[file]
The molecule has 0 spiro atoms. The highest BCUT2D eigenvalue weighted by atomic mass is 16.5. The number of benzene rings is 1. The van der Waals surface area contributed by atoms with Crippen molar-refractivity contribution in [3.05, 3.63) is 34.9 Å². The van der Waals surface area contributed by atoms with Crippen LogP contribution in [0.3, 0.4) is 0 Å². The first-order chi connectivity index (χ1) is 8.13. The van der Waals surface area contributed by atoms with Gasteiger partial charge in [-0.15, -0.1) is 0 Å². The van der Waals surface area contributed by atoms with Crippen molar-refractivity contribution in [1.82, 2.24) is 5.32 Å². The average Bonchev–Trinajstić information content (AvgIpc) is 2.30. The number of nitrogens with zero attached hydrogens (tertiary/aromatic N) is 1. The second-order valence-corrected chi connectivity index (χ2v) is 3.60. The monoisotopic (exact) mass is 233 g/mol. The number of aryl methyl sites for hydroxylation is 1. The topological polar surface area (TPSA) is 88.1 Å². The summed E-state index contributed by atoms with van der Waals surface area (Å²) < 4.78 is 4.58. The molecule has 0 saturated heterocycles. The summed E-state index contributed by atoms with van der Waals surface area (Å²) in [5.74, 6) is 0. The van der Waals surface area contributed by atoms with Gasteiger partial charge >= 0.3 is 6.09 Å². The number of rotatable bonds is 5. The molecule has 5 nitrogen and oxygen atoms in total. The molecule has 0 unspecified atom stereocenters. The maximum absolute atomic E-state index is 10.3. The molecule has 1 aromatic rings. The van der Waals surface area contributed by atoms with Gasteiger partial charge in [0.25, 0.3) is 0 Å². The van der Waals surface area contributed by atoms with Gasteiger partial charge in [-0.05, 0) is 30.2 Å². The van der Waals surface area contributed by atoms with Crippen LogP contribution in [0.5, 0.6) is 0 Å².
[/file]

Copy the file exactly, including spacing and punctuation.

The molecule has 0 spiro atoms. The highest BCUT2D eigenvalue weighted by atomic mass is 16.5. The number of benzene rings is 1. The van der Waals surface area contributed by atoms with Crippen molar-refractivity contribution in [3.05, 3.63) is 34.9 Å². The van der Waals surface area contributed by atoms with Crippen LogP contribution in [0.3, 0.4) is 0 Å². The first-order chi connectivity index (χ1) is 8.13. The van der Waals surface area contributed by atoms with Gasteiger partial charge in [-0.15, -0.1) is 0 Å². The van der Waals surface area contributed by atoms with Crippen molar-refractivity contribution in [1.82, 2.24) is 5.32 Å². The average Bonchev–Trinajstić information content (AvgIpc) is 2.30. The number of nitrogens with zero attached hydrogens (tertiary/aromatic N) is 1. The second-order valence-corrected chi connectivity index (χ2v) is 3.60. The monoisotopic (exact) mass is 233 g/mol. The number of aryl methyl sites for hydroxylation is 1. The topological polar surface area (TPSA) is 88.1 Å². The summed E-state index contributed by atoms with van der Waals surface area (Å²) < 4.78 is 4.58. The molecule has 0 saturated heterocycles. The summed E-state index contributed by atoms with van der Waals surface area (Å²) in [5.74, 6) is 0. The van der Waals surface area contributed by atoms with Gasteiger partial charge >= 0.3 is 6.09 Å². The number of rotatable bonds is 5. The molecule has 5 nitrogen and oxygen atoms in total. The molecule has 0 unspecified atom stereocenters. The maximum absolute atomic E-state index is 10.3. The molecule has 1 aromatic rings. The van der Waals surface area contributed by atoms with Gasteiger partial charge in [0.25, 0.3) is 0 Å². The van der Waals surface area contributed by atoms with Gasteiger partial charge in [-0.05, 0) is 30.2 Å². The van der Waals surface area contributed by atoms with Crippen LogP contribution in [0.5, 0.6) is 0 Å².